Alaska Airlines will soon ban emotional support animals from flights, becoming the first major U.S. airline to do so after the Department of Transportation revised its regulations earlier this month about what constitutes a service animal.
Beginning Jan. 11, Alaska will only allow service dogs, which it defined in a press release as dogs that are ” specially trained to perform tasks for the benefit of a qualified individual with a disability,” including psychiatric service dogs, the airline said Tuesday in a news release.
Passengers with emotional support animals with reservations booked prior to Jan. 11 will still be allowed to fly, but no exceptions will be made after Feb. 28.
The DOT announced Dec. 2 its revised Air Carrier Access Act would no longer classify emotional support animals as service animals, which are allowed to fly with passengers on commercial airlines under federal law.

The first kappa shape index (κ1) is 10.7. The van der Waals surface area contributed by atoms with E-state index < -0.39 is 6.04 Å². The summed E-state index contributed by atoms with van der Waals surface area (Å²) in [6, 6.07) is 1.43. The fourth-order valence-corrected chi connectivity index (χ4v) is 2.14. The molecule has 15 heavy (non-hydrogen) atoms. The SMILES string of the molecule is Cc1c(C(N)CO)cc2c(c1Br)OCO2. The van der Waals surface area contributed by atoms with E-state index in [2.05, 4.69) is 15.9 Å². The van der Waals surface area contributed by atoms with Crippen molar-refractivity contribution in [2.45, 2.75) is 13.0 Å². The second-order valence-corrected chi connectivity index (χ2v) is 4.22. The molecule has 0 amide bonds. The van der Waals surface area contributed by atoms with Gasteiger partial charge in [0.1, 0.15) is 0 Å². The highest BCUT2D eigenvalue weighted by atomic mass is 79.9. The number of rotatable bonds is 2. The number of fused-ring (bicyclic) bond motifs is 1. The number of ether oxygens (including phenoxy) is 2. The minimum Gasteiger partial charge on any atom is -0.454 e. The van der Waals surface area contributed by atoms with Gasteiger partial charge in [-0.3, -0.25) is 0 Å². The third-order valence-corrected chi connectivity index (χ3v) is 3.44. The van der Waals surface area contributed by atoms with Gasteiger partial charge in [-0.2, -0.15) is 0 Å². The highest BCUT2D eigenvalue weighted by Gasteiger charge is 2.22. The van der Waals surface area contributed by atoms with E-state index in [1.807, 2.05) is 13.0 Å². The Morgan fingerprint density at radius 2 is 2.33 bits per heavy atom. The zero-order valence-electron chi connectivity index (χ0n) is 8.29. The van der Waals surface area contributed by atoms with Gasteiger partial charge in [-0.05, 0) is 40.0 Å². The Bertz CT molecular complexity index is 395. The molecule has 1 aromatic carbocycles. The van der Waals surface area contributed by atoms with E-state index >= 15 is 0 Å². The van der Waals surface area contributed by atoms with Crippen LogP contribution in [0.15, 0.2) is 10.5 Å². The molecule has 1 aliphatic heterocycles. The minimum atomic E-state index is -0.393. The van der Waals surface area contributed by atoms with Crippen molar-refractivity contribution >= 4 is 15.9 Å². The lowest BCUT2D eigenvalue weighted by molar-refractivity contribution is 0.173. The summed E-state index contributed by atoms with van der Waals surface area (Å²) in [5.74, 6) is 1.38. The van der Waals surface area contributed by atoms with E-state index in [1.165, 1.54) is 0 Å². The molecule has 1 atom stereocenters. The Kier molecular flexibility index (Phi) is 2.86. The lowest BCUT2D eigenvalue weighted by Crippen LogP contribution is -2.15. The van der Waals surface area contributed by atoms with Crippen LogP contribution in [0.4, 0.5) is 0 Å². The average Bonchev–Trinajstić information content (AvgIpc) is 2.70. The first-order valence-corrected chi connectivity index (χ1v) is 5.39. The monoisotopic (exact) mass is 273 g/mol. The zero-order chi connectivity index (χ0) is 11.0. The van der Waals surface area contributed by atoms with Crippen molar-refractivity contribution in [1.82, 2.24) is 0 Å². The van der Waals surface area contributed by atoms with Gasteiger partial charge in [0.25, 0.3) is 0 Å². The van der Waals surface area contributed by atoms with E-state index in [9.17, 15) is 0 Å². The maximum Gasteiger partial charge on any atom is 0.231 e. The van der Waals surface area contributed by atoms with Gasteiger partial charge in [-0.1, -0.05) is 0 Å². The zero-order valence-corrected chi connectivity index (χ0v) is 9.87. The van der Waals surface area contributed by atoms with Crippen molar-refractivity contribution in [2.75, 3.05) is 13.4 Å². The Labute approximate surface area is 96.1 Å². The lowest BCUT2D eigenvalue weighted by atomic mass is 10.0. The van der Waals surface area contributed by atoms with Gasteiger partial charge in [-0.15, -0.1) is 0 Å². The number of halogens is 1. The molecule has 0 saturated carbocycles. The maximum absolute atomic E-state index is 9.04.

Advocacy group Airlines for America, which represents major U.S. airlines, previously expressed support for the DOT’s revisions, though Alaska is the first major U.S. airline to formally announce it will enact them.
Alaska’s new policy allows up to two service dogs per guest, and those guests will be required to fill out a DOT form – available on the airline’s website beginning Jan. 11 – to confirm that the service dog is “trained and vaccinated and will behave appropriately during the journey.”
No more emotional support animals: New DOT rule paves the way for airlines to ban non-service dogs on flights
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